Over the last several decades there have been substantial yield improvements in soybean.
Are you seed-placing your phosphorus (P) and basing application rates on seed safety rather than crop requirements? You may be leaving yield on the table. Recent research out of the University of Manitoba examining seed-safe rates of P and sulfur (S) in canola is showing that P applied at rates based on seed safety may not be adequate to maximize canola yields.
Corn growers need balanced crop nutrition to maximize a corn crop's yield potential and get the most out of their fertilizer investment. In practice, this requires making all of the required nutrients available to the corn crop at the right time.
Farmers and retailers who have been in the business for a while probably find themselves wondering why so much attention has been paid to sulfur the past several years. After all, sulfur used to pretty much take care of itself, supplied to plants by organic matter and deposited by rainfall. Today, if you don’t keep a close eye on sulfur levels, it’s a question of not if, but when, yields will be affected.
The oxidation of elemental sulfur (S⁰) to sulfate sulfur (SO₄) in soil is a biological process and is carried out by several kinds of microorganisms. The rate at which this conversion takes place is determined by three main factors:
1. the microbiological population of the soil;
2. the physical properties of the S⁰ source; and
3. the environmental conditions in the soil.
The first occurrences of sulfur (S) deficiency in corn were reported in the 1960s. At the time, sulfur deficiency was virtually unheard of. Textbooks devoted chapters to nitrogen (N), phosphorus (P) and potassium (K) and their roles in crop production. Sulfur received only short paragraphs.
Sulfur is an essential component of two amino acids, methionine and cysteine. These amino acids are key building blocks needed for protein formation in the cotton plant. Research studies indicate that high-yielding cotton will take up nearly 40 pounds of S during the growing season. That’s about the same amount as magnesium (Mg) and about two-thirds of the phosphorus (P) needed for developing cotton roots, stems, leaves and bolls. A shortage of S can also trigger inefficient plant use of nitrogen (N), since both are required for protein development.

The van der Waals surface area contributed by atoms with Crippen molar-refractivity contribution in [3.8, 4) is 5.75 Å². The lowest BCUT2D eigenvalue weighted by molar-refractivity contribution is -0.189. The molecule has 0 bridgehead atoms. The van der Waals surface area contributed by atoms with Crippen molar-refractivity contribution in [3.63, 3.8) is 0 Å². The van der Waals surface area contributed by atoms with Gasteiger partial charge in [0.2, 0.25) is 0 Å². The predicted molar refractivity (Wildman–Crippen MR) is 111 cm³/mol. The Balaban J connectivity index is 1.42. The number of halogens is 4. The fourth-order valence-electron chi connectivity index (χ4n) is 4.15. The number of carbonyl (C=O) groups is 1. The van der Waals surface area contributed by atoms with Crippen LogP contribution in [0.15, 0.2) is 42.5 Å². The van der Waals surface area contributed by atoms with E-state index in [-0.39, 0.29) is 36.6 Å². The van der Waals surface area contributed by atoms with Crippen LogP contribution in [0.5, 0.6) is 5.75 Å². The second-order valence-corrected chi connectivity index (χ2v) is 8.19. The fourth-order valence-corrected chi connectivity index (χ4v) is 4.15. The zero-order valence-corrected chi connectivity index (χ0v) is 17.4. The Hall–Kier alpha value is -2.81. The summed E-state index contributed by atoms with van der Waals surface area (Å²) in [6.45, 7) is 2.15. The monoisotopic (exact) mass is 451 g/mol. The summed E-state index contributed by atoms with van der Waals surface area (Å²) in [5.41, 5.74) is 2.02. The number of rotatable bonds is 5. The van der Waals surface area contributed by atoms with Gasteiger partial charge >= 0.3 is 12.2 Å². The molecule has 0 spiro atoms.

Justus von Liebig, a 19th century German chemist, made great contributions to the science of plant nutrition and soil fertility. While Carl Sprengel, a German botanist, formulated the “theory of minimum,” Liebig investigated and popularized the scientific concept we know today as “Liebig’s Law of the Minimum.” This concept demonstrates that plant growth is not controlled by the total amount of available resources but by the scarcest.
Sulfur (S) is widely distributed throughout the world in many forms. Yet in some soils, insufficient S levels can’t meet crop needs. The good news: No such shortage applies to the many excellent S-containing fertilizer products that can address S deficiencies where they occur.
The signs may mimic nitrogen deficiency — yellowing leaves, reduced yield — or there may not even be any overt signs. But make no mistake, unless you are feeding your crops sulfur, you are probably underfeeding them, according to crop nutrition experts.
A variety of coatings have been applied to fertilizer particles to control their solubility in soil. Controlling the rate of nutrient release can offer multiple environmental, economic, and yield benefits.